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How Is Huawei Growing, Despite Heavy US Sanctions?

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How Is Huawei Growing, Despite Heavy US Sanctions?

Huawei seems to be pivoting toward expanding its product portfolio and venturing into areas that could challenge the United States’ dominance in the global ICT industry.

How Is Huawei Growing, Despite Heavy US Sanctions?
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Hardly a day goes by without Huawei, the Chinese telecom and technology giant, making the news. The firm has been explicitly targeted by U.S. sanctions for over five years, making its continued success in the marketplace a story of both economic and geopolitical significance.

U.S. sanctions on the Shenzhen-based conglomerate intensified in 2018 when it was added to the Department of Commerce Entity List. Given its heavy reliance on Western technology, the United States anticipated Huawei’s demise. Indeed, facing significant revenue losses and a technology crunch, CEO Ren Zhengfei noted in an internal meeting, “Huawei is fighting for its life… we have a future if we survive.” 

Ren’s military background has instilled a revolutionary spirit in the company since its inception. In military terms, he said, “It’s time to pick up the guns, mount the horses, and go into battle.” 

Despite Washington tightening its grip on export controls over the past five years, Huawei is said to have risen from the ashes, boasting of supply chain independence and technological self-sufficiency. In fact, despite the heavy restrictions, Huawei seems to be pivoting toward expanding its product portfolio and venturing into areas that could challenge the United States’ dominance in the global ICT industry.

Huawei’s Investment Spree

Huawei’s renewed strategy is predominantly driven by its Hubble investment arm, which aims to acquire small equity stakes in top suppliers focusing on emerging technologies that hold the potential to advance Huawei’s in-house R&D and reduce its dependence on Western companies. Since its launch in 2021, Hubble has invested in about 107 tech start-ups.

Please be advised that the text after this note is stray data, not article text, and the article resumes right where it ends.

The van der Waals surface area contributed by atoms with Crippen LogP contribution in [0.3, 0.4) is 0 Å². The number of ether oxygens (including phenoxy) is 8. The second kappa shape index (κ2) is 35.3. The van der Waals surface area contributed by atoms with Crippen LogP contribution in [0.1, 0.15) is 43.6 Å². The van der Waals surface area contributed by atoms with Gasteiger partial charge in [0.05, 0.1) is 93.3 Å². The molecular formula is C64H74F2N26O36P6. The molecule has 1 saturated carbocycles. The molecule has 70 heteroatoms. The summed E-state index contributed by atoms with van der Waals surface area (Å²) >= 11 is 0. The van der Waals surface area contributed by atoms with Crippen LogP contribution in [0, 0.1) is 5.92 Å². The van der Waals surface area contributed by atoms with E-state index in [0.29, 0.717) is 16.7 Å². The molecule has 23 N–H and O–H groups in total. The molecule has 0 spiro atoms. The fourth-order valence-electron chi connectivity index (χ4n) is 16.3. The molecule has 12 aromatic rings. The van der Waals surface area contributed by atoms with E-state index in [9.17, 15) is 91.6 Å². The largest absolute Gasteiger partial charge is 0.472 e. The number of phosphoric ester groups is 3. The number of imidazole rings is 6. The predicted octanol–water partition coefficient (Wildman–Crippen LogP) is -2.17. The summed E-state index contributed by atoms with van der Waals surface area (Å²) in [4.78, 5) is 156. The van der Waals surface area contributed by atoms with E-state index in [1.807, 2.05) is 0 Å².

Hubble’s investments in Focuslight Technologies (a photolithography equipment maker) and Suzhou Everbright Photonics (a gallium-nitride chipmaker) are expected to support China’s quest to reduce reliance on the West and its allies. Hubble’s significant investments in Xuzhou Chemicals are enabling the company to make strides in photoresist technologies (used in lithography) and reduce its reliance on Japanese firms. 

Another technology where Huawei is making strides is silicon carbide (SiC) chips, an area that remains untouched by U.S. sanctions. Hubble has invested in four leading firms manufacturing materials for SiC chips. These startups have acquired about 32 percent of the market share for SiC wafers, previously dominated by the German firm Infineon Technologies. This also aids China’s plan to achieve supply chain independence, as both SiC and gallium nitride chips are crucial for supporting China’s drive to become a leader in electric vehicles and renewable energy grid supply. 

As Chinese firms gear up with essential chipmaking instruments, global prices for such hardware are expected to decline due to China’s market-distorting cheap pricing policies. The aim of gaining control over the supply chain of chip technologies that fall outside U.S. sanctions also indicates Huawei’s proactive strategy of dodging any future restrictions on these chips.

Huawei’s Venture Into Uncharted Territory

The software domain, China’s weak link and a key area of dependence on the West, appears to be shaping Huawei’s remarkable resurgence. Huawei’s homegrown mobile operating system, Harmony OS, exceeded Apple iOS’s market share in China in the first quarter of 2024. According to Huawei, it has sold 900 million consumer devices with Harmony OS. The much-hyped OS has now become the world’s second-largest, with a 17 percent market share, just behind Android.